2.80 A prospective employee is subject to a vetting process that is similar to that adopted in Australia. At a minimum, the prospective employee must undergo a Baseline Personnel Security Standard pre-engagement check which involves an identity check, a nationality check, employment history verification for the past three years and a criminal record check for unspent convictions.133 An applicant for a higher risk position will need to obtain a security clearance, of which there are three levels, in addition to the Baseline pre-engagement check. Unlike the later check, which is only performed once upon entry into HMRC, security clearances are subject to a review process every 7 to 10 years, depending on the security clearance level. Clearance holders are also required to report any relevant changes in their circumstances.134

2.81 HMRC’s two primary methods for detecting internal fraud are referrals, which can be made by employees, managers or other government agencies, and proactive risk profiling activities, such as data mining practices which incorporates the logging and analysis of its staff’s keystrokes to detect suspicious activity. A proportion of HMRC’s internal investigations also originate from its risk profiling activities.135 HMRC has indicated that it constantly seeks opportunities to further improve its detection mechanisms. In its most recent Internal Fraud and Corruption Strategy document, HMRC indicated that it will be adopting a ‘test and learn’ based approach with the aim of making its data mining practices more flexible in dealing with emerging risk areas.136

2.82 In relation to managing conflicts of interest, HMRC currently relies on employees’ self-disclosures. However, HMRC is testing a pilot that seeks to match such self-disclosures with information regarding employees’ and their family’s shareholdings and directorships.137 This information would assist to identify potential conflicts of interest and prevent actual conflicts from arising.

2.83 If HMRC detects a potential integrity issue with an employee, or decides to investigate an allegation about an employee, the matter is referred to Internal Governance, an area within HMRC’s Fraud Investigation Service Unit responsible for managing internal fraud. The matter is either examined by the Internal Governance area’s civil investigative team, which typically actions between 300 and 350 cases per year, or the Internal Governance area’s criminal investigative team, for more serious matters. Officers in the criminal investigative team are law enforcement officers who have the power to apply for search warrants and make arrests. Approximately 25 cases are referred each year to the Crown Prosecution Service by this team.138 If the prosecution results in a successful conviction, the details of the investigation are published on HMRC’s intranet as a deterrent, including the name of the offender, the nature of the offence and the length of the sentence.139

2.84 The outcomes of investigations are also used by HMRC as part of its overall fraud management strategy to drive its ‘upstream’ prevention and detection activities. For example, investigative outcomes are used to design specific educational and communication packages with the aim of providing HMRC employees with fraud and ethics training that is both relevant and practical. Investigative outcomes are also used to inform HMRC’s key risk areas with the aim of ensuring that its detection activities remain up-to-date and responsive.140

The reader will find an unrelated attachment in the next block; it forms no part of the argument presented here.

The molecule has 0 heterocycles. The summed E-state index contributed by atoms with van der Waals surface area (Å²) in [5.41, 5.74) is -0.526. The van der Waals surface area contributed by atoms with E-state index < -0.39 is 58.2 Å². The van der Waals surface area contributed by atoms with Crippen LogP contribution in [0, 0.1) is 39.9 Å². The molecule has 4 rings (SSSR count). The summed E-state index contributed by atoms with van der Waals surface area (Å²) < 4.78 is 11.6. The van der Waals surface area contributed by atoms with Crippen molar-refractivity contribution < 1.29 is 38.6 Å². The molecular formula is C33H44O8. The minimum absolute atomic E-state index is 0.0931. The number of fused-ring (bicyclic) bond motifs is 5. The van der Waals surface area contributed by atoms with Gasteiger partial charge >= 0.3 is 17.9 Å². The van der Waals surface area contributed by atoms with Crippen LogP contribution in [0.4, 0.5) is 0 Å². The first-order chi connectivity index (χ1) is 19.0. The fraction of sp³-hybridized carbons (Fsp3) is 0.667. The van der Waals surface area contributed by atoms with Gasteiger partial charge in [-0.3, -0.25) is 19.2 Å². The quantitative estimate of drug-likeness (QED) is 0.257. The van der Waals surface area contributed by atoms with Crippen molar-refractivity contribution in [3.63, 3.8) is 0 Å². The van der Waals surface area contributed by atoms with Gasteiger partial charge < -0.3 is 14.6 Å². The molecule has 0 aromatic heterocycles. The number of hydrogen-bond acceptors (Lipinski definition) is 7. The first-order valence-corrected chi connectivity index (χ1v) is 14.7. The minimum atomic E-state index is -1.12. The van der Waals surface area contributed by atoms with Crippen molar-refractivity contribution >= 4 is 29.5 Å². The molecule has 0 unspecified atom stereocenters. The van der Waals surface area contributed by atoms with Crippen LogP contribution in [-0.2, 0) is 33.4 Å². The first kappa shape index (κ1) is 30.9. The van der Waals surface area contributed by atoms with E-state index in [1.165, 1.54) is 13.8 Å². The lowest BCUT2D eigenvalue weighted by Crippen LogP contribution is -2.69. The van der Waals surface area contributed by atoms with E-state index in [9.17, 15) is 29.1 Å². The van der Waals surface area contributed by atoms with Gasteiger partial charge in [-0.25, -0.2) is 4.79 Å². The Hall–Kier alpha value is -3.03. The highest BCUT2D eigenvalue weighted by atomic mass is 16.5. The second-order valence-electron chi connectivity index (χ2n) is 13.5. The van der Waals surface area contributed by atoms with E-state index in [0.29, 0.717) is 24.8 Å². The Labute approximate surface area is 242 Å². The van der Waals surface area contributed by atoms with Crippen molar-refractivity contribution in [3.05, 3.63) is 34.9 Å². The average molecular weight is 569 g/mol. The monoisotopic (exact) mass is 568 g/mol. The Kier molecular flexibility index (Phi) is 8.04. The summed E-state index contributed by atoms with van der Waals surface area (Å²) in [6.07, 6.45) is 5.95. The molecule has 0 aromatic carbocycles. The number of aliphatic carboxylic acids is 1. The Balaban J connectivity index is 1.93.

New Zealand

2.85 In October 2015, New Zealand’s revenue authority, the Inland Revenue Department (IRD), introduced a new fraud and corruption control policy and framework which involved the creation of a fraud risk register.141 The register is aimed at ensuring that the organisation maintains a holistic, up-to-date understanding of its risk profile and adopts a differentiated approach to account for the variance in risk in each of the organisation’s business groups.

2.86 All prospective IRD employees, at a minimum, undergo a pre-employment suitability check to examine the candidate’s criminal history and their compliance with tax, student loan and child support obligations. If the role is in a sensitive area with higher risk, the applicant will also be subject to a more comprehensive vetting process to obtain one of the three levels of security clearances. Security clearances are reviewed every five years and when a significant change in circumstances is reported to ensure currency.142

2.87 After the prospective employee has passed all of the relevant checks and joins the IRD, they will undergo an induction process with his or her manager. On the first day, the manager is required to have a discussion with the new starter about the IRD’s culture and values and go through the IRD’s Code of Conduct. A signed form acknowledging that this has occurred must be filled out and attached to the new starter’s personnel files. If relevant, a conflict of interest disclosure will also need to be submitted. During the first week, the new starter must complete online training packages on the IRD’s Code of Conduct, security awareness and unauthorised access. After these have been completed, the manager is required to discuss the training with the new starter with the aim of ensuring that the new starter has a proper understanding of the content of the modules and allowing the manager to provide some context on how the content applies specifically to the new starter’s role.143